His focus lies on seeking to promote alternative notions of nature and technology through the creation of artistic pieces ranging from film, mixed-media installations, fictions, live experiences and genetic software. In particular he is fascinated by data as a material, working with nature as a technology to reframe human relationships with the cloud and initiate discussion on the ethical, environmental, political and socio-economic implications of the technology filled worlds we are rushing to create.

He positions himself as a link between the techno-scientific communities and the wider public, to help bridge between potential futures and today, in order to inspire technological developments that enhance value, equity, justice, and the environment. To do so he works with emerging technologies such as machine learning, blockchain, mixed reality and biotechnology, to create immersive environments, physical installations, digital interfaces, near-future scenarios and science fiction narratives.

As an independent creative and futurist, he consults and develops work for commercial clients such as IKEA and World Expo 2020, as well as institutional initiatives for the UN and EU Horizon 2020. He is the founder and creator of the award-winning educational game What The Block, biological design initiative Grow Your Own Cloud, former co-founder of fact-checking service SIFT, and former Innovation Lead at L’Oreal Global.

His creative work has been recognised and exhibited internationally, most notably SXSW, World Economic Forum, Bio26 – 26th Biennial of Design Ljubljana, as well as solo shows in the United States and Denmark. He is grateful to be the recipient of many international awards including Interaction Awards 2018, Core77, BloxHub and the UN Summer of Solutions. Always keen to share knowledge, he leads dozens of courses and workshops each year around design futures and emerging technologies. Cyrus is a regular keynote speaker on a range of topics from value beyond money, to biological data futures.

Monika Seyfried is an Interaction Designer who works across the disciplines of science, ethics and futures. Her research focuses on how living systems and the natural world can help us to establish new perspectives on the future of technology and ecosystems. Monika’s focus lies in the role of ethics in the design process. In recent years she was involved in European Commission research projects that explored topics of Critical Heritages, Fusion Energy Futures and Ethics & Technology collaborating with institutions such as LSE, Newcastle University and IT University of Copenhagen.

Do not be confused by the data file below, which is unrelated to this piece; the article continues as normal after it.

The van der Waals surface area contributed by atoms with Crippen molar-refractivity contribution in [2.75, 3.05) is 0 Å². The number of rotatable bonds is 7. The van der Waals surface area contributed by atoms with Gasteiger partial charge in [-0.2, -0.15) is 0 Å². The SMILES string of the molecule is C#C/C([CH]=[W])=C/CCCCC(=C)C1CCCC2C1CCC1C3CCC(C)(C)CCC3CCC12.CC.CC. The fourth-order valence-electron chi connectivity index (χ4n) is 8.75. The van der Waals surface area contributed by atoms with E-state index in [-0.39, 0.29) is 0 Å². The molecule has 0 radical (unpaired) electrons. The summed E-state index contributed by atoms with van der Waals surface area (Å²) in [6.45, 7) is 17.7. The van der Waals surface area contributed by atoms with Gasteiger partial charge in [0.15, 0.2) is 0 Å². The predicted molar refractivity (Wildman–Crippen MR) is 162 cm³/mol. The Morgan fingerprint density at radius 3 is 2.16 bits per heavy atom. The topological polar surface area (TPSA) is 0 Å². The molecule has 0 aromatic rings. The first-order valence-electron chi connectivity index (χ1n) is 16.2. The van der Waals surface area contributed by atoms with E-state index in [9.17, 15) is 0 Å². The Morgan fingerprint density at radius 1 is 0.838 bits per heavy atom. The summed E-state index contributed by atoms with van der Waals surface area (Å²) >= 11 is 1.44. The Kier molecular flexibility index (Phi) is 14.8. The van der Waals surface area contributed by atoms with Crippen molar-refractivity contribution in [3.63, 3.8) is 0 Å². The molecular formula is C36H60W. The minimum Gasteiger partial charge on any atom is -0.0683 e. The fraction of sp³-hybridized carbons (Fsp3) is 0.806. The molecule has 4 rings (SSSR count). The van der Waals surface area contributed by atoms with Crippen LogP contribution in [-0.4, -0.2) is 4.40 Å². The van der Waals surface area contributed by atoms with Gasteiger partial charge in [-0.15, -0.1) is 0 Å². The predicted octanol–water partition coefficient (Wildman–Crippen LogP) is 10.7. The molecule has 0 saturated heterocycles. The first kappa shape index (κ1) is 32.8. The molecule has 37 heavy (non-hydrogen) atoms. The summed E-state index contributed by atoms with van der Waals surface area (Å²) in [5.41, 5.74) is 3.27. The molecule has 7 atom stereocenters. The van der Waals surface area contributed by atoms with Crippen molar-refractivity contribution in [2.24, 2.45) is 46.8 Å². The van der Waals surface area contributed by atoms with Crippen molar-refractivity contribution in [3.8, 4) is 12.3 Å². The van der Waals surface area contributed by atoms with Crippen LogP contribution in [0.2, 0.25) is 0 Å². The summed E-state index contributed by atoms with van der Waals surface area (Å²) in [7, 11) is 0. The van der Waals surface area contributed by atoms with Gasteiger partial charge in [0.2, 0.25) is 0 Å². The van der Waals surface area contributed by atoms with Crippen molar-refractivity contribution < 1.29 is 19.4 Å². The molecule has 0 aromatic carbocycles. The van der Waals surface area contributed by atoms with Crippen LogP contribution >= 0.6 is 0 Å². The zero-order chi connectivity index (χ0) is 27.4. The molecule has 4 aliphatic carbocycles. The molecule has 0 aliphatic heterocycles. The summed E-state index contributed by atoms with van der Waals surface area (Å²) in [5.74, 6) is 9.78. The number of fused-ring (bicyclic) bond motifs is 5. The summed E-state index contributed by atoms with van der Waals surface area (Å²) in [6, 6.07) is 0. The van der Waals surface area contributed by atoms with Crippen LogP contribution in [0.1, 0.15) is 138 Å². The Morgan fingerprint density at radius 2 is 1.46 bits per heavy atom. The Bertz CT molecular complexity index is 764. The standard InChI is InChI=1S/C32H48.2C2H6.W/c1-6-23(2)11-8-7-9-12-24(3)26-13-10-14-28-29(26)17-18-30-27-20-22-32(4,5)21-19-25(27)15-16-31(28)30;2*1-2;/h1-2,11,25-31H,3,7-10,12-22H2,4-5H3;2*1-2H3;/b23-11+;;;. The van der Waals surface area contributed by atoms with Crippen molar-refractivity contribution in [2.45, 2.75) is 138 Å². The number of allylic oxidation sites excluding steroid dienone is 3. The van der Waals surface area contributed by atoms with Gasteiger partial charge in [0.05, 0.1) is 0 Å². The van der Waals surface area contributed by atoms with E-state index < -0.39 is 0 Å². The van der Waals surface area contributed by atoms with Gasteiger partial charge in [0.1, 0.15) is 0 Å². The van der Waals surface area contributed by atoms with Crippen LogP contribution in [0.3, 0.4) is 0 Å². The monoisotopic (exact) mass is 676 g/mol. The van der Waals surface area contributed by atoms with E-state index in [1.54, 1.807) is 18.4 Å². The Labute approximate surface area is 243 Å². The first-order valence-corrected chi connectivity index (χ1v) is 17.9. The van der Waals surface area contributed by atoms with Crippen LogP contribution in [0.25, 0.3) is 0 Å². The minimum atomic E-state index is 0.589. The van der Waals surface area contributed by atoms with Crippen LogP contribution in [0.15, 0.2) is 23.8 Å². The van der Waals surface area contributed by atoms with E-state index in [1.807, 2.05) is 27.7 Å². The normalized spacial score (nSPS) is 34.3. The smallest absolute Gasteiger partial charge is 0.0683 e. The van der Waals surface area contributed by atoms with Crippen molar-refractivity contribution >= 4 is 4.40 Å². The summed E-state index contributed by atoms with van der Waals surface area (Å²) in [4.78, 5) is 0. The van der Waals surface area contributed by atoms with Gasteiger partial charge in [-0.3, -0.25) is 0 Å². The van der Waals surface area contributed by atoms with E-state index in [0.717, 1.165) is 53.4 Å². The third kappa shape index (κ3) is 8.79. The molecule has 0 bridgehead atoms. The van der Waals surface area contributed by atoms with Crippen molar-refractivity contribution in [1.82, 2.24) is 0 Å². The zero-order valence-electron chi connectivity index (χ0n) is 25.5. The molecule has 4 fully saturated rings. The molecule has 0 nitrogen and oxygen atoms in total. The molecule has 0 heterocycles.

Through her design work, Monika engages at the intersection of emerging technologies, digital media and the natural environment, creating sensory rich, interactive spaces. Her passion is to build immersive experiences; mixed reality worlds that blend the digital and physical, working with a speculative mindset and experimenting with design approaches. In her latest work she’s been exploring how design, art and science, in particular the field of biotechnology, can create immersive spaces for the creation of new futures.

Monika is an educator. Monika’s courses are based on her deep research and design work in the fields of futurescaping, ethics and climate, together with techniques of prototyping, data visualisation, storytelling, and exhibition design. Her approach to teaching is to create an atmosphere of open sharing and learning, whereby students and participants are invited to collectively contribute to shape and inform the course. She teaches at various institutions including Copenhagen Institute of Interaction Design, Design Academy in Eindhoven, Hyper Island and The Danish National School of Performing Arts in Copenhagen.